Liverpool University is close to finalising a deal to build the last foreign campus in China for the foreseeable future.
The venture, expected to get the go-ahead next year, involves a unique partnership with a Chinese university to create a new institution with its own name and degree-awarding powers, granted under the aegis of China's Ministry of Education.
This will distinguish it from the only other foreign campus in China, opened by Nottingham University last month, which will award Nottingham degrees.
But hopes that the foreign campus model could rescue the UK's flagging share of the Chinese student market have been dampened by a decision by China's education minister to halt any similar initiatives for the time being.
Other institutions that have set their sights on building a campus in China, including Middlesex and Napier universities, will be left waiting until China is sure the Nottingham and Liverpool experiments are going satisfactorily.
Andrew Disbury, the British Council's education director in China, said the ministry wanted to see that Nottingham and Liverpool were achieving high standards before allowing other foreign universities in.
He said: "It is a daring step for them to allow foreign campuses in China.
It is likely they will pull up the drawbridge if they do not like what is going on. There is a lot of pressure on the first movers."
He added that there was plenty of scope for institutions to deliver more higher education in China through other partnership models, such as split degrees undertaken in China and the UK.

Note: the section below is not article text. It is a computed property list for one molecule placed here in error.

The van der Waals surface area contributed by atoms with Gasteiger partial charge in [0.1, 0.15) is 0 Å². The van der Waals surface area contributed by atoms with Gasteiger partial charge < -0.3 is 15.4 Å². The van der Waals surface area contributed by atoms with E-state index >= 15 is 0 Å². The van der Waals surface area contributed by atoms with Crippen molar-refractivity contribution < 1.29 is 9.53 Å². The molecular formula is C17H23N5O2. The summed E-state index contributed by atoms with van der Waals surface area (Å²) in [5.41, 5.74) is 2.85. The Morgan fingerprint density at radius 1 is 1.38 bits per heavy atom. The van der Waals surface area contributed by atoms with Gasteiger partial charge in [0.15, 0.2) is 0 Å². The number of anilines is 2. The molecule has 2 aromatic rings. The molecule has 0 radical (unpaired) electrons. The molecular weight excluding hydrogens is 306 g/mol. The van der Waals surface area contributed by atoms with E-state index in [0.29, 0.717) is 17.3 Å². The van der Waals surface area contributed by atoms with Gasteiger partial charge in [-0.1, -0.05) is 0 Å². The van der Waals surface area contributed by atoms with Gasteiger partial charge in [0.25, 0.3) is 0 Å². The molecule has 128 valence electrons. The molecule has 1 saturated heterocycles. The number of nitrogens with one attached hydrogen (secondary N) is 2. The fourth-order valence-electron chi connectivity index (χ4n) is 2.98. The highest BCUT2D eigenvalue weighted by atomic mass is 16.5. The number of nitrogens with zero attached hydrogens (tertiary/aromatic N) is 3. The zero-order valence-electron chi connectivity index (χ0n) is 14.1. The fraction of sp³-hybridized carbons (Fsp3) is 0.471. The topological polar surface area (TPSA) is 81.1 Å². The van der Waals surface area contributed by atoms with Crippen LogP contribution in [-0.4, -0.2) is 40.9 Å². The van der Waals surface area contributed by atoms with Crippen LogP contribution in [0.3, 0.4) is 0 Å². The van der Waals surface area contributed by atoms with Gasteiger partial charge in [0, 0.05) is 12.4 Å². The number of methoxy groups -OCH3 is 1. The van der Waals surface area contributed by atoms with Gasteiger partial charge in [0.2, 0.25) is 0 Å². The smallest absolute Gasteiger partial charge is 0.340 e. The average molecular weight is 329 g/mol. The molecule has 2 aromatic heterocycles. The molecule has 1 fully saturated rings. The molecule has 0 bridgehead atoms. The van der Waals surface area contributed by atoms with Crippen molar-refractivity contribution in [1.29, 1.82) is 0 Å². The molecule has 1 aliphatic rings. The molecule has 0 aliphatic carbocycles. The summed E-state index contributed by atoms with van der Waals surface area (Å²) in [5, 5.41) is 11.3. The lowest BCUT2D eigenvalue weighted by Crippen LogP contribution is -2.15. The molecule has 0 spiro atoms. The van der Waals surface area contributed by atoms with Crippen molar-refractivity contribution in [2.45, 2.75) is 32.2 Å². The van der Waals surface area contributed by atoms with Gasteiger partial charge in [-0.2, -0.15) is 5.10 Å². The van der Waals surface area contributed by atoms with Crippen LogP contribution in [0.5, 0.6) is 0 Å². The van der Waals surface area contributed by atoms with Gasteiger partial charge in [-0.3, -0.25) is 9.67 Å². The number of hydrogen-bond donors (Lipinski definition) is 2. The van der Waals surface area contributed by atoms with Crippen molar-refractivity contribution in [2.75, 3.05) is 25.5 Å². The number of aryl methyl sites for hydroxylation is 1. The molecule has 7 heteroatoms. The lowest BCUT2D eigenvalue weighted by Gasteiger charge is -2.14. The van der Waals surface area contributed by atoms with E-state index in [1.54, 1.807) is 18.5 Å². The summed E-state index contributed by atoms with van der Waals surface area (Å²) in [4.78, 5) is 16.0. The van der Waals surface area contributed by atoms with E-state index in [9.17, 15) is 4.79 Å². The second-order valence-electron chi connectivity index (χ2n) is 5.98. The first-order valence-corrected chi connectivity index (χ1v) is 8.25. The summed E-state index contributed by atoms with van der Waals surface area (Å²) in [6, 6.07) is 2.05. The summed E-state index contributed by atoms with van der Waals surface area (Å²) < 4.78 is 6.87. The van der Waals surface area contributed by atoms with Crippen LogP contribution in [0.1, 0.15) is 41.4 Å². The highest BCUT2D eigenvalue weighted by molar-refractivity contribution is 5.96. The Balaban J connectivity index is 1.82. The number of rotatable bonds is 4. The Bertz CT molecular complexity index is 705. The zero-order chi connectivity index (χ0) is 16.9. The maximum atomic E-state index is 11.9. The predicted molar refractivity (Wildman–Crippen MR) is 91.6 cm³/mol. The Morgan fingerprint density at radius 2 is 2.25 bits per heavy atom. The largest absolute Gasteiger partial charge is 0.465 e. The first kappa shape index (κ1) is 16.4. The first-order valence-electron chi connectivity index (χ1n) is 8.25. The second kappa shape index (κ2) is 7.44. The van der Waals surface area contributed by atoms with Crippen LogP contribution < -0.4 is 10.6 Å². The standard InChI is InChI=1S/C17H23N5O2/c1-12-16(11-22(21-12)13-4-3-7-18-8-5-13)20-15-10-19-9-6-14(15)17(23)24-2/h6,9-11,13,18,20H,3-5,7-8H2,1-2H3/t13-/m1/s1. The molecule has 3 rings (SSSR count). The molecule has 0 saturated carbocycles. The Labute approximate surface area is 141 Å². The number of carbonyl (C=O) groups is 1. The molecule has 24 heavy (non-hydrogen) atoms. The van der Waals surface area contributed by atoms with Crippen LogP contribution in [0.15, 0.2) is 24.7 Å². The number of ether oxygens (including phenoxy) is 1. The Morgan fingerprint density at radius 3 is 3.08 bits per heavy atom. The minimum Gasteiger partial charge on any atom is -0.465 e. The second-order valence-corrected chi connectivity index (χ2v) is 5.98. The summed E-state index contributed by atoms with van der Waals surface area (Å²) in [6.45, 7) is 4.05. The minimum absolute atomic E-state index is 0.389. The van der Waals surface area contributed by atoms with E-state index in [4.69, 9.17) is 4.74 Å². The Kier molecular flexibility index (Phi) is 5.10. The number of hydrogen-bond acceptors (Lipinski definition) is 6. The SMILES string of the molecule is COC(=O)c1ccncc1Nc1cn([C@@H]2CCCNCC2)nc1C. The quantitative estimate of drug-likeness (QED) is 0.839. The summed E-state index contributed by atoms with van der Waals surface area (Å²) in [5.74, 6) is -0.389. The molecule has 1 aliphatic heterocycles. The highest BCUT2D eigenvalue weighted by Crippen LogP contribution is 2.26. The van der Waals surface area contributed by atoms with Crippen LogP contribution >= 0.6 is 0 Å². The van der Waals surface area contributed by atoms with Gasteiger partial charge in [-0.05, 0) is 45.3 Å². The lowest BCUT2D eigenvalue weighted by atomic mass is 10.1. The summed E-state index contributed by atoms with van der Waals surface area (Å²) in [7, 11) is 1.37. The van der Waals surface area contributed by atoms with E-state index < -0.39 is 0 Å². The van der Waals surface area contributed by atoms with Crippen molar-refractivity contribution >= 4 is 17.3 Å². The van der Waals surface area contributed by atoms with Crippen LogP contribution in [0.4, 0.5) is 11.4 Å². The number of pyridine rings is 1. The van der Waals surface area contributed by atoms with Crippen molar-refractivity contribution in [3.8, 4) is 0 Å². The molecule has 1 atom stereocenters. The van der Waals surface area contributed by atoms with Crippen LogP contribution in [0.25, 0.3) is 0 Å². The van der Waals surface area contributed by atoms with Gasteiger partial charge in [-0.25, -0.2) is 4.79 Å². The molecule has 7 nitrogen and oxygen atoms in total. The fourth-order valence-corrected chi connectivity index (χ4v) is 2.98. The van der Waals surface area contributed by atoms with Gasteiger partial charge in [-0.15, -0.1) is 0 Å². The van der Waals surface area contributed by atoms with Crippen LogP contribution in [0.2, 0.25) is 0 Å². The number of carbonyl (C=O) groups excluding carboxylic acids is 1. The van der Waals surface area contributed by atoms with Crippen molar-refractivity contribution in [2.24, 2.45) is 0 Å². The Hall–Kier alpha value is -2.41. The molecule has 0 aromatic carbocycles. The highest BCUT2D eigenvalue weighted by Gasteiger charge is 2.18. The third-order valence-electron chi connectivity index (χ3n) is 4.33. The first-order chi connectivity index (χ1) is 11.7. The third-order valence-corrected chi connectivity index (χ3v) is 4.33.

Drummond Bone, Liverpool's vice-chancellor, said it was a privilege to be one of only two institutions chosen to test the impact of foreign campuses in China. "But that privilege comes with the responsibility to get it right."
Liverpool has started building its campus 90km west of Shanghai. The institution, created in partnership with Xian Jiaotong University, is likely to be called Liverpool XJT University. Staff will be seconded from the partner institutions.
If given the go-ahead, Liverpool XJT will recruit 350 to 500 students next academic year, expanding to a maximum capacity of 10,000 students in seven years. Students will be able to choose between studying at the China campus only for a Liverpool XJT qualification or spending a final year at Liverpool to gain a UK degree.
Newcastle University and the University of Wales Institute Cardiff have announced new partnerships in Singapore. Newcastle has signed a letter of intent with Nanyang Technological University to create an energy research centre, while Uwic has agreed to franchise hospitality and business management courses with the East Asia School of Business Institute of Management.